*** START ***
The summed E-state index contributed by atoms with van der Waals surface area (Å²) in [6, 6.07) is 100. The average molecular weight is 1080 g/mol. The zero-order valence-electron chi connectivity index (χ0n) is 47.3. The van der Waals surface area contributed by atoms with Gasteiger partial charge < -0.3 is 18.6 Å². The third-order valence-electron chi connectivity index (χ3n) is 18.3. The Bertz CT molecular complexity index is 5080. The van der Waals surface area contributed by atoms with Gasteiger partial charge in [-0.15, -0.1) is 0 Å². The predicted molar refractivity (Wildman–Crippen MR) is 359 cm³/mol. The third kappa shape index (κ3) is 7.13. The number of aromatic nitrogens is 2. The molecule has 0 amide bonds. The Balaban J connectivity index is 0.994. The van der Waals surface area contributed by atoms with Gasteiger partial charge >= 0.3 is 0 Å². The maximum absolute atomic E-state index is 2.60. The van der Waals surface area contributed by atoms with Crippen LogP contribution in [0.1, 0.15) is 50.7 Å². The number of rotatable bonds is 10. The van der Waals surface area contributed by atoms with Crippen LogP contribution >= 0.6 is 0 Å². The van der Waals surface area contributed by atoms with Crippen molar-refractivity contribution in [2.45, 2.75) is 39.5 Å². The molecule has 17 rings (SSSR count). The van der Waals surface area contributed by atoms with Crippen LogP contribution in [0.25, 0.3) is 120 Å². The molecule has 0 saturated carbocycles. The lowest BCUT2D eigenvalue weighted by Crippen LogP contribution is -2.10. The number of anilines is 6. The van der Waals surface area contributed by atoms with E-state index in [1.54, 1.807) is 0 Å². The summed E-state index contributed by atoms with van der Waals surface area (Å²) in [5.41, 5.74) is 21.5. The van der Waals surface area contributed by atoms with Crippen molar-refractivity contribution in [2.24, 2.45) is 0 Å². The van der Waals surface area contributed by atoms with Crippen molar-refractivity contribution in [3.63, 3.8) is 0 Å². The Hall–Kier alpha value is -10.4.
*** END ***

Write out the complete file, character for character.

The summed E-state index contributed by atoms with van der Waals surface area (Å²) in [6, 6.07) is 100. The average molecular weight is 1080 g/mol. The zero-order valence-electron chi connectivity index (χ0n) is 47.3. The van der Waals surface area contributed by atoms with Gasteiger partial charge < -0.3 is 18.6 Å². The third-order valence-electron chi connectivity index (χ3n) is 18.3. The Bertz CT molecular complexity index is 5080. The van der Waals surface area contributed by atoms with Gasteiger partial charge in [-0.15, -0.1) is 0 Å². The predicted molar refractivity (Wildman–Crippen MR) is 359 cm³/mol. The third kappa shape index (κ3) is 7.13. The number of aromatic nitrogens is 2. The molecule has 0 amide bonds. The Balaban J connectivity index is 0.994. The van der Waals surface area contributed by atoms with Gasteiger partial charge >= 0.3 is 0 Å². The maximum absolute atomic E-state index is 2.60. The van der Waals surface area contributed by atoms with Crippen LogP contribution in [0.1, 0.15) is 50.7 Å². The number of rotatable bonds is 10. The van der Waals surface area contributed by atoms with Crippen LogP contribution >= 0.6 is 0 Å². The van der Waals surface area contributed by atoms with Crippen molar-refractivity contribution in [2.45, 2.75) is 39.5 Å². The molecule has 17 rings (SSSR count). The van der Waals surface area contributed by atoms with Crippen LogP contribution in [0.25, 0.3) is 120 Å². The molecule has 0 saturated carbocycles. The lowest BCUT2D eigenvalue weighted by Crippen LogP contribution is -2.10. The number of anilines is 6. The van der Waals surface area contributed by atoms with E-state index in [1.54, 1.807) is 0 Å². The summed E-state index contributed by atoms with van der Waals surface area (Å²) in [5.41, 5.74) is 21.5. The van der Waals surface area contributed by atoms with Crippen molar-refractivity contribution in [2.24, 2.45) is 0 Å². The van der Waals surface area contributed by atoms with Crippen molar-refractivity contribution in [3.63, 3.8) is 0 Å². The Hall–Kier alpha value is -10.4.